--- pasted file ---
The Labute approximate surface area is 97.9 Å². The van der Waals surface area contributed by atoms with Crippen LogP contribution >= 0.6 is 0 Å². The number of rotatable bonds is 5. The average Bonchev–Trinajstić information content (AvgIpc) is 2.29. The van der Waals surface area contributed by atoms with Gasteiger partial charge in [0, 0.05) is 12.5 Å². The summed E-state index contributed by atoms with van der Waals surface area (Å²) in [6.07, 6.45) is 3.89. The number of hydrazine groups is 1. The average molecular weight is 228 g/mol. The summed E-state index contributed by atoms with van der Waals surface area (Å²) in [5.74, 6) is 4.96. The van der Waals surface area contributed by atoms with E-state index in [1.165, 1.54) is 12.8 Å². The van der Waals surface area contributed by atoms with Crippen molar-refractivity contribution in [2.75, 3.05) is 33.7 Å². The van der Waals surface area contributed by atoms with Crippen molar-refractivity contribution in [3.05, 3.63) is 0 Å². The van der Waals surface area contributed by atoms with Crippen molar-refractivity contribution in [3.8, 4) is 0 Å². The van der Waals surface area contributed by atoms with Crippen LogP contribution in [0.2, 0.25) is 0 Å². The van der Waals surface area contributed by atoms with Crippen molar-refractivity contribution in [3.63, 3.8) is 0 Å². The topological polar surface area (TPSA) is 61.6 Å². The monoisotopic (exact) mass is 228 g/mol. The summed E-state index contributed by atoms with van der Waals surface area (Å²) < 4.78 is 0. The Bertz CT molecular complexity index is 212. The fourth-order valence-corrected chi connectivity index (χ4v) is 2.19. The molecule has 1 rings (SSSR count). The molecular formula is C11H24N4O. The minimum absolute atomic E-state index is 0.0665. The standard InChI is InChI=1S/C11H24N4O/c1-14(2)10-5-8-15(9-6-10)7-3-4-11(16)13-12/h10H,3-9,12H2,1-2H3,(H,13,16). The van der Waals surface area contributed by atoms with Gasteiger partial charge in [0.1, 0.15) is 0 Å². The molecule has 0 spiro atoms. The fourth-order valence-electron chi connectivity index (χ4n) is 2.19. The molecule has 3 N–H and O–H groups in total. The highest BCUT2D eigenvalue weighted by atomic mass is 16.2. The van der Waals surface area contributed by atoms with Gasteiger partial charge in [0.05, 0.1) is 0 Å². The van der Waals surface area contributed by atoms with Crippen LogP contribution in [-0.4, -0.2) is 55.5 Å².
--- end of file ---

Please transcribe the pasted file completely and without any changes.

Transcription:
The Labute approximate surface area is 97.9 Å². The van der Waals surface area contributed by atoms with Crippen LogP contribution >= 0.6 is 0 Å². The number of rotatable bonds is 5. The average Bonchev–Trinajstić information content (AvgIpc) is 2.29. The van der Waals surface area contributed by atoms with Gasteiger partial charge in [0, 0.05) is 12.5 Å². The summed E-state index contributed by atoms with van der Waals surface area (Å²) in [6.07, 6.45) is 3.89. The number of hydrazine groups is 1. The average molecular weight is 228 g/mol. The summed E-state index contributed by atoms with van der Waals surface area (Å²) in [5.74, 6) is 4.96. The van der Waals surface area contributed by atoms with E-state index in [1.165, 1.54) is 12.8 Å². The van der Waals surface area contributed by atoms with Crippen molar-refractivity contribution in [2.75, 3.05) is 33.7 Å². The van der Waals surface area contributed by atoms with Crippen molar-refractivity contribution in [3.05, 3.63) is 0 Å². The van der Waals surface area contributed by atoms with Crippen molar-refractivity contribution in [3.8, 4) is 0 Å². The van der Waals surface area contributed by atoms with Crippen LogP contribution in [0.2, 0.25) is 0 Å². The van der Waals surface area contributed by atoms with Crippen molar-refractivity contribution in [3.63, 3.8) is 0 Å². The topological polar surface area (TPSA) is 61.6 Å². The monoisotopic (exact) mass is 228 g/mol. The summed E-state index contributed by atoms with van der Waals surface area (Å²) < 4.78 is 0. The Bertz CT molecular complexity index is 212. The fourth-order valence-corrected chi connectivity index (χ4v) is 2.19. The molecule has 1 rings (SSSR count). The molecular formula is C11H24N4O. The minimum absolute atomic E-state index is 0.0665. The standard InChI is InChI=1S/C11H24N4O/c1-14(2)10-5-8-15(9-6-10)7-3-4-11(16)13-12/h10H,3-9,12H2,1-2H3,(H,13,16). The van der Waals surface area contributed by atoms with Gasteiger partial charge in [0.1, 0.15) is 0 Å². The molecule has 0 spiro atoms. The fourth-order valence-electron chi connectivity index (χ4n) is 2.19. The molecule has 3 N–H and O–H groups in total. The highest BCUT2D eigenvalue weighted by atomic mass is 16.2. The van der Waals surface area contributed by atoms with Gasteiger partial charge in [0.05, 0.1) is 0 Å². The van der Waals surface area contributed by atoms with Crippen LogP contribution in [-0.4, -0.2) is 55.5 Å².